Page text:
Kidney failure, dialysis and transplantation
Daijiworld Media Network
Mangalore, Mar 14: World Kidney Day is celebrated on March 14 this year. The first World Kidney Day was observed in 2006 to create awareness among public regarding the importance of kidneys in the overall health and hence reduce kidney related ailments worldwide. Since then, the second Thursday of March is observed as the World Kidney Day (WKD) in more than 100 countries. The World Kidney Day aims to create awareness among people to maintain their kidney health so that they do not reach a point where they need dialysis or transplantation.
Common conditions like diabetes and high blood pressure can cause kidney damage. A lot of people may be unaware of this fact. India has emerged as the diabetic capital of the world and it also accounts for the highest incidences of hypertension in the world owing to many reasons including lifestyle changes. There is a close link between diabetes/hypertension and kidney failure and diabetes is the single most important cause for kidney failure. About 66% of kidney failures are said to be due to diabetes and hypertension, and in India about 25 to 40% of the population is said to be at risk to chronic kidney disease (CKD) and end-stage renal disease (ESRD).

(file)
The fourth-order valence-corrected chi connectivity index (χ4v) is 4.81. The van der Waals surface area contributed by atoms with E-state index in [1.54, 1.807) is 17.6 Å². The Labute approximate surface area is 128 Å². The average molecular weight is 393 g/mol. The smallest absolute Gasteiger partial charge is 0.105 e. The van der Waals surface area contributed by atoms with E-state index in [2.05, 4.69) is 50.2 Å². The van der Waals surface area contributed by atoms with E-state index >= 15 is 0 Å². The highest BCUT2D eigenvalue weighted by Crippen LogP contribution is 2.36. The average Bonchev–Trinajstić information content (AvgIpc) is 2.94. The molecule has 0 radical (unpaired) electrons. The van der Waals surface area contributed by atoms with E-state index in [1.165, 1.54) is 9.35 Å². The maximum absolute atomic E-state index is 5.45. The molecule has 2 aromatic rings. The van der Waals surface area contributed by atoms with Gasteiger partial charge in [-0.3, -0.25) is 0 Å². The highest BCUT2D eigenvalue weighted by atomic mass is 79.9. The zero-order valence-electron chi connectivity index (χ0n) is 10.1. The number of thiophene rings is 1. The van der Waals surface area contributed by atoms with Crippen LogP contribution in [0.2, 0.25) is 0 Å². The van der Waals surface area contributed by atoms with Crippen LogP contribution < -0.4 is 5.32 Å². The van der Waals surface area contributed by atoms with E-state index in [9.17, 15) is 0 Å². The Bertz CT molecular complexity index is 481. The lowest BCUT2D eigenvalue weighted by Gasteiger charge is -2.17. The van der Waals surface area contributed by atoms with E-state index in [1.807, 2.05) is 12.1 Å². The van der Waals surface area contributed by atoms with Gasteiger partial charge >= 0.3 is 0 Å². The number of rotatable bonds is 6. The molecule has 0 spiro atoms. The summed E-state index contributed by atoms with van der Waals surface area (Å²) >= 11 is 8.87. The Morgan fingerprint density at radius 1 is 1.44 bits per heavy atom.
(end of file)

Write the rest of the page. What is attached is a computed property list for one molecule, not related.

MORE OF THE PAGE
Hence, we should be aware of kidney diseases, their causes, symptoms, treatment and prevention. It is often considered that dialysis is the end of the road to a person, which is not true. Doctors say there are people who are able to lead a near normal life for years together, though it is quite a drain on their finances. While kidney transplantation is one of the two options (other being dialysis) for patients with end-stage renal diseases, there are many intricate aspects people should be aware of, so that they can effectively deal with the problem.